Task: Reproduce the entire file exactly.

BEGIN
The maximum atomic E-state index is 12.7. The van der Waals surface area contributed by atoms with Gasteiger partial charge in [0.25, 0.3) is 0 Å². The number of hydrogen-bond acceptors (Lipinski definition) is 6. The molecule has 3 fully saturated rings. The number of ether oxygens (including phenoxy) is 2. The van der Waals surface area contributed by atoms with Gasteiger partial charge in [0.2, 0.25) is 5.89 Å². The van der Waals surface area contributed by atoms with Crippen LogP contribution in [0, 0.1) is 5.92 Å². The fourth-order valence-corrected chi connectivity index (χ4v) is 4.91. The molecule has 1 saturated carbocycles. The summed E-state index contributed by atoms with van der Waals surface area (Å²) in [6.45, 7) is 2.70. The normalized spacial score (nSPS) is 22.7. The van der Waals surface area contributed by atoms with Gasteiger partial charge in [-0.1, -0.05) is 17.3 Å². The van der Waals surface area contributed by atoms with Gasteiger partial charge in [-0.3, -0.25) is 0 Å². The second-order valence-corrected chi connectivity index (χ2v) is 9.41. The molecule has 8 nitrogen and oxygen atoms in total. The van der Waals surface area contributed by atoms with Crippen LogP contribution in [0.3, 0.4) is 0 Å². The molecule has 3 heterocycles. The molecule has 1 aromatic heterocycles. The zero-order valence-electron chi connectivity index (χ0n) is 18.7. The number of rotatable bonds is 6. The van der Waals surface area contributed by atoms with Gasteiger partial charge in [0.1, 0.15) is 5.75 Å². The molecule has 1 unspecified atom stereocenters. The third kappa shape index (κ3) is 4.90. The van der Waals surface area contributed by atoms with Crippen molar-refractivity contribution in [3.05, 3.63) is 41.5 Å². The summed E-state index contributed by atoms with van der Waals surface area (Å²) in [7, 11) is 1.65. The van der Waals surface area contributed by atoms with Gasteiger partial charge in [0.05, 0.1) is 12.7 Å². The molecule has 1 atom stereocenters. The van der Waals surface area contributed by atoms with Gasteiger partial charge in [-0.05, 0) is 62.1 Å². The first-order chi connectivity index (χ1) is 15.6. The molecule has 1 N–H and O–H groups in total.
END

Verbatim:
The maximum atomic E-state index is 12.7. The van der Waals surface area contributed by atoms with Gasteiger partial charge in [0.25, 0.3) is 0 Å². The number of hydrogen-bond acceptors (Lipinski definition) is 6. The molecule has 3 fully saturated rings. The number of ether oxygens (including phenoxy) is 2. The van der Waals surface area contributed by atoms with Gasteiger partial charge in [0.2, 0.25) is 5.89 Å². The van der Waals surface area contributed by atoms with Crippen LogP contribution in [0, 0.1) is 5.92 Å². The fourth-order valence-corrected chi connectivity index (χ4v) is 4.91. The molecule has 1 saturated carbocycles. The summed E-state index contributed by atoms with van der Waals surface area (Å²) in [6.45, 7) is 2.70. The normalized spacial score (nSPS) is 22.7. The van der Waals surface area contributed by atoms with Gasteiger partial charge in [-0.1, -0.05) is 17.3 Å². The van der Waals surface area contributed by atoms with Gasteiger partial charge in [-0.3, -0.25) is 0 Å². The second-order valence-corrected chi connectivity index (χ2v) is 9.41. The molecule has 8 nitrogen and oxygen atoms in total. The van der Waals surface area contributed by atoms with Crippen LogP contribution in [0.3, 0.4) is 0 Å². The molecule has 3 heterocycles. The molecule has 1 aromatic heterocycles. The zero-order valence-electron chi connectivity index (χ0n) is 18.7. The number of rotatable bonds is 6. The van der Waals surface area contributed by atoms with Gasteiger partial charge in [0.1, 0.15) is 5.75 Å². The molecule has 1 unspecified atom stereocenters. The third kappa shape index (κ3) is 4.90. The van der Waals surface area contributed by atoms with Crippen molar-refractivity contribution in [3.05, 3.63) is 41.5 Å². The summed E-state index contributed by atoms with van der Waals surface area (Å²) in [7, 11) is 1.65. The van der Waals surface area contributed by atoms with Gasteiger partial charge in [0.05, 0.1) is 12.7 Å². The molecule has 1 atom stereocenters. The van der Waals surface area contributed by atoms with Gasteiger partial charge in [-0.05, 0) is 62.1 Å². The first-order chi connectivity index (χ1) is 15.6. The molecule has 1 N–H and O–H groups in total.